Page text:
Last Friday, while U.S. equity markets were closed, Tesla Inc. (NASDAQ: TSLA) reported worldwide first-quarter deliveries of 184,800 all-electric vehicles (EVs). Of that total, Tesla produced 180,338 vehicles, all Model 3s and Ys, and delivered 2,020 Model S and Model X vehicles, along with around 2,400 Model 3 and Model Y EVs.
Last week, China-based Nio Ltd. (NYSE: NIO) and XPeng Inc. (NYSE: XPEV) reported first-quarter sales totaling 20,060 and 13,340, respectively. Ford Motor Co. (NYSE: F) reported last week that it sold 6,614 of its Mustang Mach-E EV and 7,176 of its F-150 hybrid electrics. Ford said it sold 25,980 electrified vehicles in the quarter, about 5% of its total U.S. sales of more than 500,000 vehicles.
General Motors Co. (NYSE: GM) announced that it sold 9,025 Chevy Bolt EVs in the first quarter, a new U.S. record for quarterly sales, and 2.1% of total Chevrolet volume for the quarter. Nissan sold 2,925 Leaf EVs in the United States last quarter. Stellantis N.V. (NYSE: STLA), new home of Chrysler, Dodge, Jeep and Ram, will introduce its first hybrid, the Jeep Wrangler 4xe, later this year.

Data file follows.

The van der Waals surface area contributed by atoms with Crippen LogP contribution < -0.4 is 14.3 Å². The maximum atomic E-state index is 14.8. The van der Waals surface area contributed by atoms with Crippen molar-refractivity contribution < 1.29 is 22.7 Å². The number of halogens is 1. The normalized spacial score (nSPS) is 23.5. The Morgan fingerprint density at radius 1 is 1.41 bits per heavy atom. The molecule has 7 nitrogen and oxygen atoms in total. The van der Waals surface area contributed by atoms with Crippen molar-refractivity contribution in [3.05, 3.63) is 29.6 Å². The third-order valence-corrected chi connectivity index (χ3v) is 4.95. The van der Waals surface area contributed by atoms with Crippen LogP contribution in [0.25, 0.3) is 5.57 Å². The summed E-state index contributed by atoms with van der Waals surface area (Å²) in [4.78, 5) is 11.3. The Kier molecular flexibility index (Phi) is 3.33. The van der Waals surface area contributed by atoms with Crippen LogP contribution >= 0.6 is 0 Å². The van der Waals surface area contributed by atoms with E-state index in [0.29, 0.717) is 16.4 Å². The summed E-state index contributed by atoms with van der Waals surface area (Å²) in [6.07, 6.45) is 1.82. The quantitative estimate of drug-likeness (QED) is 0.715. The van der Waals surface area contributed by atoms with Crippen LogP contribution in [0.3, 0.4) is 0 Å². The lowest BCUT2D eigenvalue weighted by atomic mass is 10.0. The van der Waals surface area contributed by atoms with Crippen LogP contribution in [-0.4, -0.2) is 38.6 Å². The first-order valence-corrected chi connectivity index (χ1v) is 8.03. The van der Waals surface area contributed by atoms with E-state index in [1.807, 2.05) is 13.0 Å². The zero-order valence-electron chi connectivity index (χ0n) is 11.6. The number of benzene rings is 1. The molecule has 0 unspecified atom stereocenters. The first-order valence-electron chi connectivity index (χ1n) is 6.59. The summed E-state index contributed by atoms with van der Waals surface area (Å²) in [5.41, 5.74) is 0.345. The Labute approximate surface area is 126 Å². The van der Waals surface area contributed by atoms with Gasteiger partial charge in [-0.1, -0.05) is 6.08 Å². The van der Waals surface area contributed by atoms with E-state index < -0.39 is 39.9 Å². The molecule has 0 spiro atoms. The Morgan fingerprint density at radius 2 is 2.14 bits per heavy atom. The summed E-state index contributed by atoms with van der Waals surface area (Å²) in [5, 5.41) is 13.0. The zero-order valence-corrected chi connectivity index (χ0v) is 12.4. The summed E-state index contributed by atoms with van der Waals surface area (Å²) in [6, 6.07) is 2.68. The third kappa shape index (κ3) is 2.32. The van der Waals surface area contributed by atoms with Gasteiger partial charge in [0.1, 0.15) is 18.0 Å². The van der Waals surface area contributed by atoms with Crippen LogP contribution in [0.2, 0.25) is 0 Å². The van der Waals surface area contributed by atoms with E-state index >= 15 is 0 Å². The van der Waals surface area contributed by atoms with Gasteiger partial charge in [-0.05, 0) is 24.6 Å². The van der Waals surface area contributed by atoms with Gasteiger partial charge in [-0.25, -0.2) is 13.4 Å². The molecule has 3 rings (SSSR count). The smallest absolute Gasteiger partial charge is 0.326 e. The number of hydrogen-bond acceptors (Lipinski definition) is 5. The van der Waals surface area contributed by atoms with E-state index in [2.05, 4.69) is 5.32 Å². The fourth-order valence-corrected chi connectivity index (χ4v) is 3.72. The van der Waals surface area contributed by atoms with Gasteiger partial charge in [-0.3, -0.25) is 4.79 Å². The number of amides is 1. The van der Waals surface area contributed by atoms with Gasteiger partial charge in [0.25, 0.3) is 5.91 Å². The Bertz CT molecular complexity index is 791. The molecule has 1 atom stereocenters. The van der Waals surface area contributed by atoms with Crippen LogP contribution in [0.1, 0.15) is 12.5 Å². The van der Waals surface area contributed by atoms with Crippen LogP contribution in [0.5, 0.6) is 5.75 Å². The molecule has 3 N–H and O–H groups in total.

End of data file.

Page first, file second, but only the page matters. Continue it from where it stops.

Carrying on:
Toyota Motor Corp. (NYSE: TM) reported alternative powered vehicle (APV) U.S. sales totaling 60,133 vehicles in the quarter. That includes its Prius and all other hybrids and the Mirai hydrogen-fueled vehicles. Toyota’s first all-electric is due out late this year, as are two EVs from Honda Motor Co. Ltd. (NYSE: HMC).
Volkswagen has yet to release worldwide data, but the company’s U.S. Audi division sold 4,324 EVs in the quarter, up by 153% year over year and nearly 8% of Audi’s U.S. total. VW’s new ID.4 was only available in March and sold just 474 units for the quarter. U.S. sales of VW’s Porsche Taycan totaled 2,008 units, 10 times more than in the same period a year ago and 11.5% of Porsche’s total U.S. sales for the quarter.
While totals are not available yet for all EVs, it is pretty clear that Tesla’s deliveries will more than top all the others combined. That’s not really a surprise. What would be a surprise is if all the other automakers’ combined sales were to surpass Tesla in the next three to five years.
What may be surprising is how fast the market for EVs appears to be growing. Electrified light vehicles accounted for about 10% of global sales last year. By 2025, that could rise to as much as 30% and by 2030 could be approaching 50%.
If Tesla reaches EV sales of around a million by 2025, its share of the all-electric market is likely to remain larger than all EV sales by the combined total from all other automakers. And this dominance does not include robotaxis or Tesla’s own robotaxi fleet. It is based on Tesla’s ability to beat competing carmakers on price.
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